However, while SOCS2 regulated SVZ-derived neurogenesis in a GH dependent manner during development, in the adult SVZ it appears to regulate neurogenesis via regulation of erythropoietin signalling [188]. Further, the mechanism by which SOCS2 regulates adult hippocampal neurogenesis is different and does not appear to involve GH or erythropoietin, although Epo transiently enhanced SGZ NPC proliferation [189, 190]. Hippocampal neurogenesis was studied under control and voluntary exercise conditions (to enhance basal hippocampal neurogenesis) in wildtype, SOCS2Tg and GHR-/- mice. Mice of all 3 genotypes had similar basal levels of neurogenesis and equivalently increased neurogenesis in response to exercise at early timepoints (8 days) aimed at measuring extent of NPC proliferation. However, at later timepoints (35 days) aimed at examining newborn neuron survival, there was a 50% increase in the survival of adult hippocampal neurons in SOCS2Tg mice, under basal conditions and following voluntary exercise. Additionally, SOCS2Tg mice performed better than wildtype animals in the Morris Water Maze which probes hippocampal-dependent cognition [190]. This was an exciting result, as it identified SOCS2 as a potential therapeutic target that could enhance the survival of newly born neurons following brain injury. However, given that GHR-/- mice showed no differences in adult hippocampal neurogenesis compared to wildtype, the mechanism by which SOCS2 promotes survival in this case remains to be determined. One possible explanation for this increase in neuronal survival in SOCS2Tg mice may be that the enhanced neurite outgrowth observed in SOCS2Tg neurons may aid functional integration into existing circuitry and the consequent maturation and survival of neurons.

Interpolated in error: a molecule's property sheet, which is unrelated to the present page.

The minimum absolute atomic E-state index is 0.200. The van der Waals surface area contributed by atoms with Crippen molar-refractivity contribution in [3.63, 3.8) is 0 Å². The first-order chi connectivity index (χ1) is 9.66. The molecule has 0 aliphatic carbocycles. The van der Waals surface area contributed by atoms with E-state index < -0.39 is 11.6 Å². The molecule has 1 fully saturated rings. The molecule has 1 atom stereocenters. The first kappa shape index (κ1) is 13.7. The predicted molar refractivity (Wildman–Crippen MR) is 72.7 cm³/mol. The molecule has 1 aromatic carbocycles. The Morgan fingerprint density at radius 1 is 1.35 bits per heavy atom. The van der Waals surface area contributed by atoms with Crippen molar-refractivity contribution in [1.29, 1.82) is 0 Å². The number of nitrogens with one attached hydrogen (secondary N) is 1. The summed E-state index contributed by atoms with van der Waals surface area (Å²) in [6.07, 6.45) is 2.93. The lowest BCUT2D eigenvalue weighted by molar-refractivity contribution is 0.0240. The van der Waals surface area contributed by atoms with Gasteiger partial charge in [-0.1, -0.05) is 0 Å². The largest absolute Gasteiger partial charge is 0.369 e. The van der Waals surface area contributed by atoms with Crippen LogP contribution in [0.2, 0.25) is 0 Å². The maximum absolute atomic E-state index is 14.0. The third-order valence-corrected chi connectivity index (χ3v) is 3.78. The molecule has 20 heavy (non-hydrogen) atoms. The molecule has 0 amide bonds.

7. Roles of other SOCS proteins in the CNS